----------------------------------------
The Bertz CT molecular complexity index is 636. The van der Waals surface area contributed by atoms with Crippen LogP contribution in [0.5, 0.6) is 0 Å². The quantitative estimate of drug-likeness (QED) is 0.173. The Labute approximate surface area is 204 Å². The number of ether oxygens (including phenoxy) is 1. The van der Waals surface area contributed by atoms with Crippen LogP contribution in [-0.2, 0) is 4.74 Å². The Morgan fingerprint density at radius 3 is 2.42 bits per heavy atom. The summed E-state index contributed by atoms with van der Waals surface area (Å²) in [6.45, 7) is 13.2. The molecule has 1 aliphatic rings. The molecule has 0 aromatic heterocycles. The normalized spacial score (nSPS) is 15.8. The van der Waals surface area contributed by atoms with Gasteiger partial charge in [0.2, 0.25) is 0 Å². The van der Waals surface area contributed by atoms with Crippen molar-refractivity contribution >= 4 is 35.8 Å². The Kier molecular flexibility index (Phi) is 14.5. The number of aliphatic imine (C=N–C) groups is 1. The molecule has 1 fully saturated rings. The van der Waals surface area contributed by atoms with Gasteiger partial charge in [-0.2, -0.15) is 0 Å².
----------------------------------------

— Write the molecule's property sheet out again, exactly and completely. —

The Bertz CT molecular complexity index is 636. The van der Waals surface area contributed by atoms with Crippen LogP contribution in [0.5, 0.6) is 0 Å². The quantitative estimate of drug-likeness (QED) is 0.173. The Labute approximate surface area is 204 Å². The number of ether oxygens (including phenoxy) is 1. The van der Waals surface area contributed by atoms with Crippen LogP contribution in [-0.2, 0) is 4.74 Å². The Morgan fingerprint density at radius 3 is 2.42 bits per heavy atom. The summed E-state index contributed by atoms with van der Waals surface area (Å²) in [6.45, 7) is 13.2. The molecule has 1 aliphatic rings. The molecule has 0 aromatic heterocycles. The normalized spacial score (nSPS) is 15.8. The van der Waals surface area contributed by atoms with Gasteiger partial charge in [0.2, 0.25) is 0 Å². The van der Waals surface area contributed by atoms with Crippen molar-refractivity contribution >= 4 is 35.8 Å². The Kier molecular flexibility index (Phi) is 14.5. The number of aliphatic imine (C=N–C) groups is 1. The molecule has 1 fully saturated rings. The van der Waals surface area contributed by atoms with Gasteiger partial charge in [-0.2, -0.15) is 0 Å².